Some readers may find the content of this blog post distressing.
Rape. Itâs one of those words we donât really like to say out loud, much less talk about at length. It makes us feel uncomfortable. For some of us itâs just a bit embarrassing because weâre too British; we donât know how to talk about things like that, for others it brings back memories we have worked long and hard to forget and triggers a fear of being that powerless again.
But rape happens. All the time. Itâs estimated that in England and Wales alone, 11 adults are raped every hour. Thatâs 85,000 women and 12,000 men a year. [i] That estimate is probably conservative because the truth is, rape is wildly underreported.
As you extend the view beyond Britain, the picture just gets worse. Research shows that almost 10 percent of girls worldwide have experienced forced intercourse or other forced sexual acts at some point in their lives. [ii] In the majority of countries which have data, less than 40 percent of the women who experience violence seek help of any sort. Of those who do, very few look to formal institutions, such as police or health services. In fact, less than 10 percent of those women seeking help for experience of violence sought help by appealing to the police. [iii] They just donât report what has happened or seek to bring the perpetrator to justice.
The reasons are simple. Although 125 countries have laws on sexual harassment and 52 have laws on marital rape, this does not mean those laws are implemented [iv]. In many countries, particularly in the developing world, long standing traditions and cultures that hold women in low esteem make it even harder to speak out against sexual abuse. Corruption and poor policing mean that women have little if any confidence they will be taken seriously, if listened to at all. Women and children feel helpless, they donât know who will fight for them.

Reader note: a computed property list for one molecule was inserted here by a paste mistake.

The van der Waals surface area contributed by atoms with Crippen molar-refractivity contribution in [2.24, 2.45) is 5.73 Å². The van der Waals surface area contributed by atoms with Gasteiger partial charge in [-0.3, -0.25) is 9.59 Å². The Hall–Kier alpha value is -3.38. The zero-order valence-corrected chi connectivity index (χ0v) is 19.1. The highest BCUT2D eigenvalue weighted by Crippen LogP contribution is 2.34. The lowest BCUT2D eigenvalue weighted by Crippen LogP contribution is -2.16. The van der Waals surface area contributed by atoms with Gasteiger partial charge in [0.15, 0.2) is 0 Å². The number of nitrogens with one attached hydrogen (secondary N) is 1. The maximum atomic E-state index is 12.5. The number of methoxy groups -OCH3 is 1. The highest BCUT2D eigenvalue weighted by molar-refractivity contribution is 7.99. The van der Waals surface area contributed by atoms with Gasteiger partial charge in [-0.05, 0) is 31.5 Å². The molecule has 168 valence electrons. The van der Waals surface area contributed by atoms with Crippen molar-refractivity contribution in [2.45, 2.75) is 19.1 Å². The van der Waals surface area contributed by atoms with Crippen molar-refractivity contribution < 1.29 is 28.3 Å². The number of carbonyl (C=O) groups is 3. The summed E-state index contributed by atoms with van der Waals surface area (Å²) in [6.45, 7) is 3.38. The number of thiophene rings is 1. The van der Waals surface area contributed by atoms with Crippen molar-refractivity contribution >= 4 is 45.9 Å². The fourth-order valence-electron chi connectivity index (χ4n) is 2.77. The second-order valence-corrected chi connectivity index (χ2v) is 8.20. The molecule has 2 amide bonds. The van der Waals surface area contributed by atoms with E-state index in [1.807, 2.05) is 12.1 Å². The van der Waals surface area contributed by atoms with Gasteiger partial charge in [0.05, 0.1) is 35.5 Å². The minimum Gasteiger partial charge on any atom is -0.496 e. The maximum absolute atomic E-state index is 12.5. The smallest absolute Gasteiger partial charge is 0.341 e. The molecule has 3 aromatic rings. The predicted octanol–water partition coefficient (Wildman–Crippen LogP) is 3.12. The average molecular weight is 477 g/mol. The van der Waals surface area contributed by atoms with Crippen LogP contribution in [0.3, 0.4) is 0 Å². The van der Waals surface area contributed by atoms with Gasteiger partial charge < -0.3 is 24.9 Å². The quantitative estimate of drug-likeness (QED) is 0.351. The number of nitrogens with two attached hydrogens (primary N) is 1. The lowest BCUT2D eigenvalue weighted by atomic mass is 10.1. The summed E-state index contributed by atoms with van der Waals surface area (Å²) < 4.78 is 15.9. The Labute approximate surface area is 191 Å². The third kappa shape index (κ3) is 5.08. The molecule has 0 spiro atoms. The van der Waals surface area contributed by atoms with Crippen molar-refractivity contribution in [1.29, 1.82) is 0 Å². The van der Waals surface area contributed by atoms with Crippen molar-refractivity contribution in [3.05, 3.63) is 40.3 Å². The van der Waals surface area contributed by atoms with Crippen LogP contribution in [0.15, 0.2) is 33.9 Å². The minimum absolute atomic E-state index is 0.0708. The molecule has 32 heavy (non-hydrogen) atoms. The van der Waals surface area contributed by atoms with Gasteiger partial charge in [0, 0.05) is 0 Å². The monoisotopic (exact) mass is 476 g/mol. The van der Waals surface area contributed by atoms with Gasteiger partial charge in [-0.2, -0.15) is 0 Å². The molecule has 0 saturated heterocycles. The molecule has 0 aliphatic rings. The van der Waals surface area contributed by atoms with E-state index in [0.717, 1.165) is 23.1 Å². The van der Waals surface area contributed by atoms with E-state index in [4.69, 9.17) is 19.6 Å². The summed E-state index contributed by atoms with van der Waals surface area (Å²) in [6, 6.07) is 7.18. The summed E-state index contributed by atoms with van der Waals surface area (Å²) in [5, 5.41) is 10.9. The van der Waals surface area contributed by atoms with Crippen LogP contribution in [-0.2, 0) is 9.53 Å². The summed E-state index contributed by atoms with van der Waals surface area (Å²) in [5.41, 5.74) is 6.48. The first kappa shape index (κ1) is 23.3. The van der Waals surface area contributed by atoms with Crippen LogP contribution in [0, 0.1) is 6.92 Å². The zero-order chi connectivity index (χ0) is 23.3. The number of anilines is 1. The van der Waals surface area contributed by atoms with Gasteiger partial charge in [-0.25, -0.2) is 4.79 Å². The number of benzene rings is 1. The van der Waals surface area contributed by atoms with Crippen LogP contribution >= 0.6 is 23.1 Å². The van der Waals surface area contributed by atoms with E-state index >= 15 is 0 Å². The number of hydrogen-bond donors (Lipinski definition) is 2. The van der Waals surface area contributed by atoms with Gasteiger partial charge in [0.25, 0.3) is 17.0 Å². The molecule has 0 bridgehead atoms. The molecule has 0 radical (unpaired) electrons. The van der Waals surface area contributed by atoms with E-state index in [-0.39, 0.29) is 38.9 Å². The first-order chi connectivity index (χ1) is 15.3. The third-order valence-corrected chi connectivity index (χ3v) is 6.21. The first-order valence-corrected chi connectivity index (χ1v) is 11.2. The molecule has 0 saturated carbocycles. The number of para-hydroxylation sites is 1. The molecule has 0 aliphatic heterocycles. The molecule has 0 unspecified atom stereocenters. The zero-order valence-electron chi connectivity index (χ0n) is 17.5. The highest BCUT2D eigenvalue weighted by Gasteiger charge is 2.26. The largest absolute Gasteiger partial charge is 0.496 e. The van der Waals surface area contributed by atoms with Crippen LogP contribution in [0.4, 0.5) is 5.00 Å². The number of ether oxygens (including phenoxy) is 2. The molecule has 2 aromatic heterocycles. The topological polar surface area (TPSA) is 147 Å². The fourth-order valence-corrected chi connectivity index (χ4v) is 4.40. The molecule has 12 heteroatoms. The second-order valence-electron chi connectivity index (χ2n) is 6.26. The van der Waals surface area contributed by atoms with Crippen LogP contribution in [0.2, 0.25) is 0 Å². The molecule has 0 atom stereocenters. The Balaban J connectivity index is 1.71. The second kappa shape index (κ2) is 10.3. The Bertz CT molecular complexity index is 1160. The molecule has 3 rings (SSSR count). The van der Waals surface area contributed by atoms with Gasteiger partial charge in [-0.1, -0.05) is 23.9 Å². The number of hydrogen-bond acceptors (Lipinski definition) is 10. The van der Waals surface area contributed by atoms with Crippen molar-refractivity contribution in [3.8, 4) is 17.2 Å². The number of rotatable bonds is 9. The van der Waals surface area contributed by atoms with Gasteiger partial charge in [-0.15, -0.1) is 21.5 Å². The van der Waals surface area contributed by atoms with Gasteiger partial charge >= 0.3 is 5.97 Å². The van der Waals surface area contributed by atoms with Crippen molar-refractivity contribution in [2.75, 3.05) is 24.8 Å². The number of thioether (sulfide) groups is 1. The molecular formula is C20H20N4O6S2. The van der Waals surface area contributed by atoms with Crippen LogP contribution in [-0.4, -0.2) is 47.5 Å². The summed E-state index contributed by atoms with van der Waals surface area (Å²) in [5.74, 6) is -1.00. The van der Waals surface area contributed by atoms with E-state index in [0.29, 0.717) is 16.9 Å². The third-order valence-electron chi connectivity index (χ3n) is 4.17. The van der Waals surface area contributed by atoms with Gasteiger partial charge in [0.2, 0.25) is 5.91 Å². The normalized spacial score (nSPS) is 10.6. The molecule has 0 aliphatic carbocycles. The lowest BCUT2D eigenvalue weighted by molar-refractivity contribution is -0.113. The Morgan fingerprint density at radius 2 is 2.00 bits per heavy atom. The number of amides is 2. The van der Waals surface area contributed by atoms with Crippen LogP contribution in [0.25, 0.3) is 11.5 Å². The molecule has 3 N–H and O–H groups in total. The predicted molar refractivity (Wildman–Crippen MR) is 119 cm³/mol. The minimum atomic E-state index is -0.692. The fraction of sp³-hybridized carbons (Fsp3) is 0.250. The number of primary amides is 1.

Itâs why the story of Koki is so extraordinary. This 12-year-old Kenyan girl was brutally violated by her neighbour. Her family were devastated, but knew they would find support at the local Compassion project that Koki attended each week. They were right.
Compassion staff enabled the family to take Koki to hospital and reported the incident to the police. When the police started to question the medical evidence and hesitated to record statements it became apparent the perpetratorâs family had influenced the police officers in charge of the investigation. Compassion didnât let the matter drop and they worked with the family to fight for justice for Koki. A year later they got it; the magistrate declared, âThe offence committed is inhuman and despicable and I hereby sentence you to life imprisonment.â
Nothing can change what happened to Koki, but counselling and the support of her family, church and staff at the Compassion project mean that today she looks with hope to the future. She knows she is important, that her life matters and that she is surrounded by people who will fight not just for her right to flourish in safety, but for the right of every child.
Sources: [I] AN OVERVIEW OF SEXUAL OFFENDING IN ENGLAND AND WALES MINISTRY OF JUSTICE (MOJ), OFFICE FOR NATIONAL STATISTICS (ONS) AND HOME OFFICE IN JANUARY 2013.
[II] UNICEF (2014). HIDDEN IN PLAIN SIGHT: A STATISTICAL ANALYSIS OF VIOLENCE AGAINST CHILDREN, P. 167.
[III] UNITED NATIONS ECONOMIC AND SOCIAL AFFAIRS (2015). THE WORLDâS WOMEN 2015, TRENDS AND STATISTICS, P. 159.
[IV] UNITED NATIONS ECONOMIC AND SOCIAL AFFAIRS (2015). THE WORLDâS WOMEN 2015, TRENDS AND STATISTICS, P. 160.